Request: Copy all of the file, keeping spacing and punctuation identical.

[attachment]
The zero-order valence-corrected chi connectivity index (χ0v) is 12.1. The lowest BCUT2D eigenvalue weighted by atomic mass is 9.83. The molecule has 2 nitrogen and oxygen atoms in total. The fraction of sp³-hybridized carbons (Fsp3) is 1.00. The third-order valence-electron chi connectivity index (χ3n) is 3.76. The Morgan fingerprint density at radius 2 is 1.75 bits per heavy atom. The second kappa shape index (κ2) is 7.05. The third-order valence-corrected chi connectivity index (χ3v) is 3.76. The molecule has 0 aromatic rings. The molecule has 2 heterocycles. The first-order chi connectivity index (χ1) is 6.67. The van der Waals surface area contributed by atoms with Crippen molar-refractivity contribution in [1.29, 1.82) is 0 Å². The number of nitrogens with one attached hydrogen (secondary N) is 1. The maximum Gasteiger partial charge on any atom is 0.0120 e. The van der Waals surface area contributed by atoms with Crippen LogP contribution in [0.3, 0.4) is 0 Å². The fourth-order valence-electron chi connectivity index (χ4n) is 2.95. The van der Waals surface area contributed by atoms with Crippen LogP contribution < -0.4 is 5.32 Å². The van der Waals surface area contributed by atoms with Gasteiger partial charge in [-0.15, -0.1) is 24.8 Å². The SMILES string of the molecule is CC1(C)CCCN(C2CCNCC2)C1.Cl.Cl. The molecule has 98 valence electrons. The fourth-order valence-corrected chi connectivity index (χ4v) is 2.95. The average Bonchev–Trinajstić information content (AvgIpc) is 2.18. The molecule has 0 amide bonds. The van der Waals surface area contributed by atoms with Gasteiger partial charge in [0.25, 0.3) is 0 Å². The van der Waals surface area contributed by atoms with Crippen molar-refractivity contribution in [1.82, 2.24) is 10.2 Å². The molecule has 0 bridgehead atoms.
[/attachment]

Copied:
The zero-order valence-corrected chi connectivity index (χ0v) is 12.1. The lowest BCUT2D eigenvalue weighted by atomic mass is 9.83. The molecule has 2 nitrogen and oxygen atoms in total. The fraction of sp³-hybridized carbons (Fsp3) is 1.00. The third-order valence-electron chi connectivity index (χ3n) is 3.76. The Morgan fingerprint density at radius 2 is 1.75 bits per heavy atom. The second kappa shape index (κ2) is 7.05. The third-order valence-corrected chi connectivity index (χ3v) is 3.76. The molecule has 0 aromatic rings. The molecule has 2 heterocycles. The first-order chi connectivity index (χ1) is 6.67. The van der Waals surface area contributed by atoms with Crippen molar-refractivity contribution in [1.29, 1.82) is 0 Å². The number of nitrogens with one attached hydrogen (secondary N) is 1. The maximum Gasteiger partial charge on any atom is 0.0120 e. The van der Waals surface area contributed by atoms with Crippen LogP contribution in [0.3, 0.4) is 0 Å². The fourth-order valence-electron chi connectivity index (χ4n) is 2.95. The van der Waals surface area contributed by atoms with Crippen LogP contribution < -0.4 is 5.32 Å². The van der Waals surface area contributed by atoms with Gasteiger partial charge in [-0.15, -0.1) is 24.8 Å². The SMILES string of the molecule is CC1(C)CCCN(C2CCNCC2)C1.Cl.Cl. The molecule has 98 valence electrons. The fourth-order valence-corrected chi connectivity index (χ4v) is 2.95. The average Bonchev–Trinajstić information content (AvgIpc) is 2.18. The molecule has 0 amide bonds. The van der Waals surface area contributed by atoms with Gasteiger partial charge in [0.25, 0.3) is 0 Å². The van der Waals surface area contributed by atoms with Crippen molar-refractivity contribution in [1.82, 2.24) is 10.2 Å². The molecule has 0 bridgehead atoms.